Vinaigrette dressings are super simple to prepare. The basic ingredients include oil, spices, herbs and/or other flavoring (mustard, jelly or jam, honey, etc.), and vinegar at the ratio of about 1 part vinegar to 3 parts oil. You don’t even need to have fancy vinegar or oil, apple cider vinegar and vegetable oil will work.
What makes this vinaigrette amazing?? The oil used is bacon renderings. Yes, bacon grease…yum! This dressing is best served warm. Store it in a microwavable container so it can be microwaved for 20 – 30 seconds just before serving.
It is a great dressing for a spinach salad or for a wilted leaf lettuce salad. I have a garden full of red leaf lettuce, so that’s what I used for this salad. I tossed on some strawberry slices and feta cheese. Fresh mushrooms and red onion slices would have been tasty too. For a spinach salad, the mushrooms, red onions, hard boiled egg slices, sliced almonds, and bleu cheese in place of the feta would be tasty.
- 3-5 Bacon slices (cooked crisp and crumbled)
- Bacon drippings
- ¼ C Apple Cider Vinegar
- 3 T Stone Ground Mustard (I used a sweet & spicy mustard)
- 2 T Honey
- 2-3 t Minced Garlic
- ½ t salt
- ½ t pepper
- Fry bacon, remove from renderings and crumble
- Reserve bacon renderings in the pan
- Add the mustard, honey, garlic, salt and pepper
- Whisk over low heat
- Add the vinegar and continue whisking while the dressing thickens
- Add crumbled bacon
- Pour into a resealable microwave safe container
- Microwave without the lid for 20-30 seconds if needed before serving
Have I mentioned I LOVE grilling season! Honestly, I could grill every day if I didn’t live where more than half the year it is either freezing or raining. Yes, I could still drag the grill out. It’s just not as fun to stand outside shivering and wet while cooking.
One of my favorite seasoning blends for grilling is jerk seasoning. It is perfect for chicken and pork. You can order Changing Seasonings Island Spice from the online market page, or make your own using the recipe below. Jerk is spicy with the unique flavor of Allspice. I typically grill fruit such as pineapple or peaches with the meat, and then serve over brown rice or quinoa.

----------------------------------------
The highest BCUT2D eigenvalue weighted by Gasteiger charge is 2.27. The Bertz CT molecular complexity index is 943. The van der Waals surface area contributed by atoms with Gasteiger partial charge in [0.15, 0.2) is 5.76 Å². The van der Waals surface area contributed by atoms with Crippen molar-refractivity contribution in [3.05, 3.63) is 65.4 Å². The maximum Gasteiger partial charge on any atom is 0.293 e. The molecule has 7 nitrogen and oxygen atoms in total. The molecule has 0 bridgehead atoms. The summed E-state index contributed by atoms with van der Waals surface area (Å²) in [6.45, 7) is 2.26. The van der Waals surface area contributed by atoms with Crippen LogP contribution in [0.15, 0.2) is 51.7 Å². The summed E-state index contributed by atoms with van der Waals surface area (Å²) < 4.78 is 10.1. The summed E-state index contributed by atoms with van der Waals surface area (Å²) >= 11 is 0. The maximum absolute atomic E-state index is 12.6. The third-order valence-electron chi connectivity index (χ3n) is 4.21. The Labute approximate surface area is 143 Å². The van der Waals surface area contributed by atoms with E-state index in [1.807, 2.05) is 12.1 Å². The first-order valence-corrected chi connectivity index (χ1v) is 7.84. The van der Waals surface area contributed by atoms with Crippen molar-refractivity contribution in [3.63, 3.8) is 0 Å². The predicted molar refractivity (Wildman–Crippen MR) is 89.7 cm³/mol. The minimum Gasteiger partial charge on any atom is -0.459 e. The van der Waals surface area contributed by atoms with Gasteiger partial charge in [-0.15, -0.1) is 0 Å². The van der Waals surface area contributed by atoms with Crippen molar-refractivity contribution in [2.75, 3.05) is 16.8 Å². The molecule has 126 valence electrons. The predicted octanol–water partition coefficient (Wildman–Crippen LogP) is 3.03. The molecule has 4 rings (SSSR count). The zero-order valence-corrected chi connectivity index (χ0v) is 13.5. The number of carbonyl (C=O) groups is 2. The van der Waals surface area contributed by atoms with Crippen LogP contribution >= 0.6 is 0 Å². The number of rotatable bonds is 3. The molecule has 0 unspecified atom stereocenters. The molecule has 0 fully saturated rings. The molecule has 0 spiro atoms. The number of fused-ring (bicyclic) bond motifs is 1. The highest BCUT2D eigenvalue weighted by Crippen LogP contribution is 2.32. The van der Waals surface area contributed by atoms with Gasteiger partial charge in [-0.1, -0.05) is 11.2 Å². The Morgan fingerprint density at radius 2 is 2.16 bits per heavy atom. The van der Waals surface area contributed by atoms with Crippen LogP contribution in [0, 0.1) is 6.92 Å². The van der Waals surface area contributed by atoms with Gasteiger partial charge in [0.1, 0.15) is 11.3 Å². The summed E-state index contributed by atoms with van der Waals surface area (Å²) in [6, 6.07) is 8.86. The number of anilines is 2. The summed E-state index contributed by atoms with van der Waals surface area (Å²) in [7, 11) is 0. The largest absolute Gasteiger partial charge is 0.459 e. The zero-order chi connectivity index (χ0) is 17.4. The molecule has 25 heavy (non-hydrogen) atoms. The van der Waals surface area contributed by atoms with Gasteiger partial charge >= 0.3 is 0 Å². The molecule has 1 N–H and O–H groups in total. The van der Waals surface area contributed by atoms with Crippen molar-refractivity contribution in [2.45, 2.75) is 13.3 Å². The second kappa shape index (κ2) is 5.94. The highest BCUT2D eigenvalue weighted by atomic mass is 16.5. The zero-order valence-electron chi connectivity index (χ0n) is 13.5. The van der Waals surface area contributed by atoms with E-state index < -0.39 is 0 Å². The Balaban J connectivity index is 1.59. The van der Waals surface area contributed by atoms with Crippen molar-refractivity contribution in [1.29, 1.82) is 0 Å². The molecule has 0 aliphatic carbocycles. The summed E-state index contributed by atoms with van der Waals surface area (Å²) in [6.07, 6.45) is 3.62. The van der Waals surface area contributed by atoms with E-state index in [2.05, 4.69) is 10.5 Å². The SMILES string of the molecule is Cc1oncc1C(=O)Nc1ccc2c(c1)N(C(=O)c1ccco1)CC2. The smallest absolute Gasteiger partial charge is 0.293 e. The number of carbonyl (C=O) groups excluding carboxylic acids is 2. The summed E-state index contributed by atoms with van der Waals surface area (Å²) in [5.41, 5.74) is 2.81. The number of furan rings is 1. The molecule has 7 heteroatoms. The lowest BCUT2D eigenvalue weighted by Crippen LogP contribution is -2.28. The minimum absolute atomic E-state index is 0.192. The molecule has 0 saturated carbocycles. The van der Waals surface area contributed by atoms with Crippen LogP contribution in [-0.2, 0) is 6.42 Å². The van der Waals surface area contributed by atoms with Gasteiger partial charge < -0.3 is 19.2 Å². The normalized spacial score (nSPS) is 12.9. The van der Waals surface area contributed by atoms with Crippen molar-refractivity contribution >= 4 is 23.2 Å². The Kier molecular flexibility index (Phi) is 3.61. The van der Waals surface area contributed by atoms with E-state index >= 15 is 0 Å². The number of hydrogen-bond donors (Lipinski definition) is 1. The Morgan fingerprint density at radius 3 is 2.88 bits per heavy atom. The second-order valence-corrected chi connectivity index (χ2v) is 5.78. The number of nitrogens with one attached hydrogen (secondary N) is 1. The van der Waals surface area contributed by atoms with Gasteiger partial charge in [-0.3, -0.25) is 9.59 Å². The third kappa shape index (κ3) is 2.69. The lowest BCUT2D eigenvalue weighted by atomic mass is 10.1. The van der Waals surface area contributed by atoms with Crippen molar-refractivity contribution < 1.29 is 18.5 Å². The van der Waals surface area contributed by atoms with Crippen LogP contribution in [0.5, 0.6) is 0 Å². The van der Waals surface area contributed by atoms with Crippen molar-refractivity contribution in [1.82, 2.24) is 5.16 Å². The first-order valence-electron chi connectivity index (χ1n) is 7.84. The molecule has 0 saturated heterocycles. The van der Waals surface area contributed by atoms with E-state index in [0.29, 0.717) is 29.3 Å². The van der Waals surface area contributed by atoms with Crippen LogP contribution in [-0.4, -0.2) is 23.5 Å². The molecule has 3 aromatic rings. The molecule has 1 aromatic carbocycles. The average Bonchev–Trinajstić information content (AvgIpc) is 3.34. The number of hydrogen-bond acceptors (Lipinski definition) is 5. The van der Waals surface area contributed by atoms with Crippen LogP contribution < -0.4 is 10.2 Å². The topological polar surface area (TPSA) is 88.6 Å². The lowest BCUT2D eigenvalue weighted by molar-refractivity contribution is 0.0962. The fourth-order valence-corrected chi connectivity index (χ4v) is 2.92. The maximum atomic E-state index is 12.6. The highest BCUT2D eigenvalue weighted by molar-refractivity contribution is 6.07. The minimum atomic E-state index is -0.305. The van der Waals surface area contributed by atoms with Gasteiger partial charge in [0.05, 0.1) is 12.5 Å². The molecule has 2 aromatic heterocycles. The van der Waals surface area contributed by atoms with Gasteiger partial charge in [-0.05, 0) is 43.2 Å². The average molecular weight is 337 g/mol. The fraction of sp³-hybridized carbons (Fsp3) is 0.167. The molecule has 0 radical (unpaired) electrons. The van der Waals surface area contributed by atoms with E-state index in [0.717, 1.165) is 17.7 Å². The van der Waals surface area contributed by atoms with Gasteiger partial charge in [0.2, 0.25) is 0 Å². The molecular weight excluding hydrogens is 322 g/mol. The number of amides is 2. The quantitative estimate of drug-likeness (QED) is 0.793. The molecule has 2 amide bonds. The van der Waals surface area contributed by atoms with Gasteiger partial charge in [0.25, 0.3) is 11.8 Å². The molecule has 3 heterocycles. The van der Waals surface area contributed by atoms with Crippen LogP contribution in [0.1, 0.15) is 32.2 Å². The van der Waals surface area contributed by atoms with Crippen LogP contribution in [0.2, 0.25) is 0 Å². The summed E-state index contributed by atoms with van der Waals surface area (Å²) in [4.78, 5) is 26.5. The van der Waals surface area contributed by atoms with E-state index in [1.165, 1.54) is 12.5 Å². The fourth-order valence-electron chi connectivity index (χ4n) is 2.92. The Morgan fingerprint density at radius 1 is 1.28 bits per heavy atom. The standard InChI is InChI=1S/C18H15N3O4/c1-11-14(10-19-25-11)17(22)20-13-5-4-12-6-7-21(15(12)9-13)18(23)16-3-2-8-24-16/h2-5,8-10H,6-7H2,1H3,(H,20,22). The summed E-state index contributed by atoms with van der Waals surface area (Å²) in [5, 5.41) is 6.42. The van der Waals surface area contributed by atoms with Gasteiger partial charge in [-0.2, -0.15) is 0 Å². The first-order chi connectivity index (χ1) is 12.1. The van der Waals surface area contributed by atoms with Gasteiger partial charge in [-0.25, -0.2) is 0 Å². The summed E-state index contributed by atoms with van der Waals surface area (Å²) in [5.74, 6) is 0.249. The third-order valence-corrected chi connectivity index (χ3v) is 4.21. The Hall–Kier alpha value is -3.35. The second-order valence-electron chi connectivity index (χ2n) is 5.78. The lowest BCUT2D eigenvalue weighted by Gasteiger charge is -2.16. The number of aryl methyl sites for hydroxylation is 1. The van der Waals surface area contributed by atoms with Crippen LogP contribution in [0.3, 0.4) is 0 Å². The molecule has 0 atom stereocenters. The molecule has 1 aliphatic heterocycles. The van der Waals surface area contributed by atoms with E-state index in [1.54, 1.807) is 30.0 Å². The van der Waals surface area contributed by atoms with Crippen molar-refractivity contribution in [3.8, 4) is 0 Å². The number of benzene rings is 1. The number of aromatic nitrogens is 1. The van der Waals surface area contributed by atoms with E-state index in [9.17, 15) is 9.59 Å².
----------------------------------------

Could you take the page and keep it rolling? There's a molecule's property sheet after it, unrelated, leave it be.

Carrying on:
Allspice comes from tropical Central America and West Indies. Like Cloves, Allspice has a very unique, pungent flavor. It is used in cooking all around the world from the Caribbean to Europe to the Middle East. It compliments meats, vegetables (especially squash and root vegetables, and fruits). It is even used in baking cakes, pies and other deserts.
If you have read other posts, you know that I actually prefer chicken thighs. They are more juicy and flavorful. It just happens that I had breasts to use when I wrote this. Tenders or even drumsticks would work well too. Use your favorite.
Combine the ingredients to make a marinade. Meat doesn’t have to marinate very long, 1 – 4 hours is plenty. In fact, many cuts of meat will actually lose texture and become grainy if left in the marinade too long. Do not use the excess marinade to baste the meat unless it will be cooked fully. Reserve some of the marinade before putting the raw meat in it for that purpose, just to be safe.
This marinade is great for pork and shrimp too. Season with additional jerk seasoning and garnish with grilled fruit before serving.
Caribbean Jerk Chicken
3-4 Boneless, Skinless Chicken Breasts, halved (or your favorite chicken pieces)
1 Medium Lemon, juiced + 2 T zest
1 Lime, juiced + 1 T zest
3 T Olive Oil
1/2 C Coconut Rum (optional – plain light Rum or Tequila could also be used)
2 T Shallot, minced (about 1/2 large shallot)
2 large Cloves Garlic, minced
2 T Jerk Spice mixture*
Mix the lemon juice (about 3 T), lime juice (about 2 T), zest and olive oil. Add the jerk spice, minced shallot and garlic. Whisk in the rum. Pour over the chicken and refrigerate for at least an hour.
*Jerk Spice Mix
1 T dried minced garlic
3 t cayenne pepper
2 t onion flakes
2 t dried thyme
2 t dried parsley
2 t dark brown sugar
2 t kosher salt
1 t paprika
1 t ground allspice
1 t coarse ground peppercorns
1/2 t dried crushed red pepper flakes
1/2 t fresh ground nutmeg
1/4 t ground cinnamon
Mix the ingredients and store in an air tight container away from heat and light for 6 months.
- 3-4 Boneless, Skinless Chicken Breasts, halved
- 1 Medium Lemon, juiced + 2 T zest
- 1 Lime, juiced + 1 T zest
- 3 T Olive Oil